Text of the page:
Of course, this is beyond the control of nature- and carbon-market actors, but it was a large contributor to the downturn in 2022. When growth returns, budgetary constraints for corporate buyers should ease and demand should return. The 2022 macro-economic conditions particularly hit nature-based carbon project retirements as voluntary nature-based credits still tend to trade at a significant premium (+50%) to other common credit types such as renewable energy and household devices. Indeed, 2022 saw a trend for corporates turning back to cheaper technology-based credit types (retirements of renewable energy credits increased from 90 mln in 2021 to 105 mln tonnes in 2022 according to Allied data).
Due to the severity of the climate emergency, we need to act at speed and scale. Nature-based solutions hold the key to one third of the climate mitigation needed between now and 2030 and come with a myriad of co-benefits for biodiversity and people when done right. We need new and increased ways in which to fund them. Carbon markets may not be perfect, but they are improving all the time, and can be a critical way of channelling private capital into nature-based solutions. We know the challenges, and by working collaboratively to solve them we can unlock this puzzle. Resolutions to these questions are within reach. Let’s make the next series of Guardian articles be about how the challenges were addressed successfully!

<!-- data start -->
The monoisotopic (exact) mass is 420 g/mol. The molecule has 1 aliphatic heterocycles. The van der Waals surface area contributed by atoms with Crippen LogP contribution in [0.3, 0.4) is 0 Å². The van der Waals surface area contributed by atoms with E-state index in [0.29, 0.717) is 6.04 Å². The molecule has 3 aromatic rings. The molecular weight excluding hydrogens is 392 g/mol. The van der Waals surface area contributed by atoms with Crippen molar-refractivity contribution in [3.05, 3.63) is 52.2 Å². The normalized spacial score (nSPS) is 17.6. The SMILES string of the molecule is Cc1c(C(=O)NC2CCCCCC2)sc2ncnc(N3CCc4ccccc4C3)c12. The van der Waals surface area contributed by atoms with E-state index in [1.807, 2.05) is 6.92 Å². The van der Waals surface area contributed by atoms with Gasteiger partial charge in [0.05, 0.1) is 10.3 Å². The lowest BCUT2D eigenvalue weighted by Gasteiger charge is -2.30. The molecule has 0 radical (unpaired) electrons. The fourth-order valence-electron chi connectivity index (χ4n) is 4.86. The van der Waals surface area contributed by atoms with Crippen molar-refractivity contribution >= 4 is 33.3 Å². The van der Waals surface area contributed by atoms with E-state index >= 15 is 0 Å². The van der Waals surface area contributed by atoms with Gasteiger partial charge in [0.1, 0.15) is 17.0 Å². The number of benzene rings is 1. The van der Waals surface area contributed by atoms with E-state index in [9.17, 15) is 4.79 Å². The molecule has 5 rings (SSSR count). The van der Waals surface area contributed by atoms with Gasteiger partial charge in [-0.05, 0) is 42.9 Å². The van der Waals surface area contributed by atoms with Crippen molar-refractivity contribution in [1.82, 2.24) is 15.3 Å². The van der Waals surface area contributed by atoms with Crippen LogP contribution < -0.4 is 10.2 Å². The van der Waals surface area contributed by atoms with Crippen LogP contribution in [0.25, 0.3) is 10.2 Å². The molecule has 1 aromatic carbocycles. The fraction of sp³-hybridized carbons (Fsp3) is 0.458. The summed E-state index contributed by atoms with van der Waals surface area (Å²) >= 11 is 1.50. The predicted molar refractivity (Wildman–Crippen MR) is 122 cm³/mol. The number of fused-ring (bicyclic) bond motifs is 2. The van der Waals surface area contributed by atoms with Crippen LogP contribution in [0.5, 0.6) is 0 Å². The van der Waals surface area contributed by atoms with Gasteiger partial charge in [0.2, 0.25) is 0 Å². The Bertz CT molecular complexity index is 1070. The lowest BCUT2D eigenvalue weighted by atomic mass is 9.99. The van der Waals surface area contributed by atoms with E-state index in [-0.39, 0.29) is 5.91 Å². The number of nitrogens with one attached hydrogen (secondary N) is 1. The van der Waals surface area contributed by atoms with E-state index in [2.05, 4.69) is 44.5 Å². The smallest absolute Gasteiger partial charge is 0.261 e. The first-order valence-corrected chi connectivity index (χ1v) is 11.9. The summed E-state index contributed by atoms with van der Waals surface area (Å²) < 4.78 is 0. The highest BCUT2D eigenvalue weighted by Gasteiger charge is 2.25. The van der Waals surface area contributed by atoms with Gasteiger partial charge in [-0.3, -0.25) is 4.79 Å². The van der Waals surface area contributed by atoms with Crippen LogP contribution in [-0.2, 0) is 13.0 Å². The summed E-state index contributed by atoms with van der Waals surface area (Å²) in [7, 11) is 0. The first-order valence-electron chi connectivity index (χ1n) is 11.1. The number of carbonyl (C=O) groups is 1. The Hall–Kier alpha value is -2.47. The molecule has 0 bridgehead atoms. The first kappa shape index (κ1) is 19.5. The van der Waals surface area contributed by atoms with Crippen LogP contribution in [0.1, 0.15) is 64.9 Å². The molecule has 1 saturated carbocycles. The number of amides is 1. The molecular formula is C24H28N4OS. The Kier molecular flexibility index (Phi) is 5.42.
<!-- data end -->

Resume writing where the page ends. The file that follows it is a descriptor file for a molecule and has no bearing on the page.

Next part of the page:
-  (around $400 bln of investment is needed annually by 2030 according to UNEP, delivering over 10 bln tonnes per year of CO2e reductions and removals by 2030)
-  Primary demand in voluntary carbon market in 2021 was around $1 bln of which around half was for nature based credits according to Trove Research. UNEP estimate $133 bln annually was spent on NBS in 2021
-  Trove estimate $296 bln by 2035 in high demand tight supply scenario, BNEF show a scenario of $1 trillion by 2037
-  UNEP state of finance for nature estimates $400 bln annually needed for NBS by 2030. $50 bln is 12.5% of that.
-  The N-GEO is an illiquid contract with tiny volumes traded and no control over which project you end up with
-  Abatable’s report shows over $10 bln of VCM deals were announced in 2022, with a further $16 bln estimated deals completed but undisclosed. It is estimated that just under half are for nature-based deals.
Respira International is an carbon finance business. Acting as principal, Respira enters into long-term, large volume off-take contracts with carbon projects globally, in turn enabling buyers to progressively achieve emissions reductions targets.
Any opinions published in this commentary reflect the views of the author and not of Carbon Pulse.